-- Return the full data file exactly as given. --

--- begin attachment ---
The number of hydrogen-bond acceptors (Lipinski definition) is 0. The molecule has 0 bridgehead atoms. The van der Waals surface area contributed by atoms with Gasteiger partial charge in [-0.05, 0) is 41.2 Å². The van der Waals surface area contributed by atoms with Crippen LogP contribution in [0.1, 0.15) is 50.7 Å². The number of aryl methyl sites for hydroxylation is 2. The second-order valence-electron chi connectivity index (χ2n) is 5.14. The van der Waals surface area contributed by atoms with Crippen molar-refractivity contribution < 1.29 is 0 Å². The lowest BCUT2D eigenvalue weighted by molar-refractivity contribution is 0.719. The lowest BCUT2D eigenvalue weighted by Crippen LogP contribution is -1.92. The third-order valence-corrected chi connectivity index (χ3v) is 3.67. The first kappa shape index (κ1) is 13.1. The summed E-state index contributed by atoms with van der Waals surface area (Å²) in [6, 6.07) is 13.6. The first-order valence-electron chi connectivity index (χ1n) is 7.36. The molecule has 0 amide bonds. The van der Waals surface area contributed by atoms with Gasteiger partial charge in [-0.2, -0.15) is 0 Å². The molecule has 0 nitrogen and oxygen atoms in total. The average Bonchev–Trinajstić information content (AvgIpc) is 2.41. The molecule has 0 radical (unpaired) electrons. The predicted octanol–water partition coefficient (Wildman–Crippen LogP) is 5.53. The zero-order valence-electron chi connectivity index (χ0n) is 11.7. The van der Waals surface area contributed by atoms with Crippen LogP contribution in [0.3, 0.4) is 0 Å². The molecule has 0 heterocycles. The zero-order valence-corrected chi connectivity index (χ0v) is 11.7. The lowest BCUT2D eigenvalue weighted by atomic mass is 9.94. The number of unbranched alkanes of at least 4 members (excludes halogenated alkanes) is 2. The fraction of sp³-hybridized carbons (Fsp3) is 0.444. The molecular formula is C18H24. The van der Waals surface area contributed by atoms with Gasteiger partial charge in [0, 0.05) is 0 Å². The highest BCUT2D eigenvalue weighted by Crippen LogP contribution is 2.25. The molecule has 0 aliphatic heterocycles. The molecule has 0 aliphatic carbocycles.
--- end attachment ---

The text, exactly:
The number of hydrogen-bond acceptors (Lipinski definition) is 0. The molecule has 0 bridgehead atoms. The van der Waals surface area contributed by atoms with Gasteiger partial charge in [-0.05, 0) is 41.2 Å². The van der Waals surface area contributed by atoms with Crippen LogP contribution in [0.1, 0.15) is 50.7 Å². The number of aryl methyl sites for hydroxylation is 2. The second-order valence-electron chi connectivity index (χ2n) is 5.14. The van der Waals surface area contributed by atoms with Crippen molar-refractivity contribution < 1.29 is 0 Å². The lowest BCUT2D eigenvalue weighted by molar-refractivity contribution is 0.719. The lowest BCUT2D eigenvalue weighted by Crippen LogP contribution is -1.92. The third-order valence-corrected chi connectivity index (χ3v) is 3.67. The first kappa shape index (κ1) is 13.1. The summed E-state index contributed by atoms with van der Waals surface area (Å²) in [6, 6.07) is 13.6. The first-order valence-electron chi connectivity index (χ1n) is 7.36. The molecule has 0 amide bonds. The van der Waals surface area contributed by atoms with Gasteiger partial charge in [-0.2, -0.15) is 0 Å². The molecule has 0 nitrogen and oxygen atoms in total. The average Bonchev–Trinajstić information content (AvgIpc) is 2.41. The molecule has 0 radical (unpaired) electrons. The predicted octanol–water partition coefficient (Wildman–Crippen LogP) is 5.53. The zero-order valence-electron chi connectivity index (χ0n) is 11.7. The van der Waals surface area contributed by atoms with Crippen LogP contribution in [0.3, 0.4) is 0 Å². The molecule has 0 heterocycles. The zero-order valence-corrected chi connectivity index (χ0v) is 11.7. The lowest BCUT2D eigenvalue weighted by atomic mass is 9.94. The number of unbranched alkanes of at least 4 members (excludes halogenated alkanes) is 2. The fraction of sp³-hybridized carbons (Fsp3) is 0.444. The molecular formula is C18H24. The van der Waals surface area contributed by atoms with Gasteiger partial charge in [0, 0.05) is 0 Å². The highest BCUT2D eigenvalue weighted by Crippen LogP contribution is 2.25. The molecule has 0 aliphatic heterocycles. The molecule has 0 aliphatic carbocycles.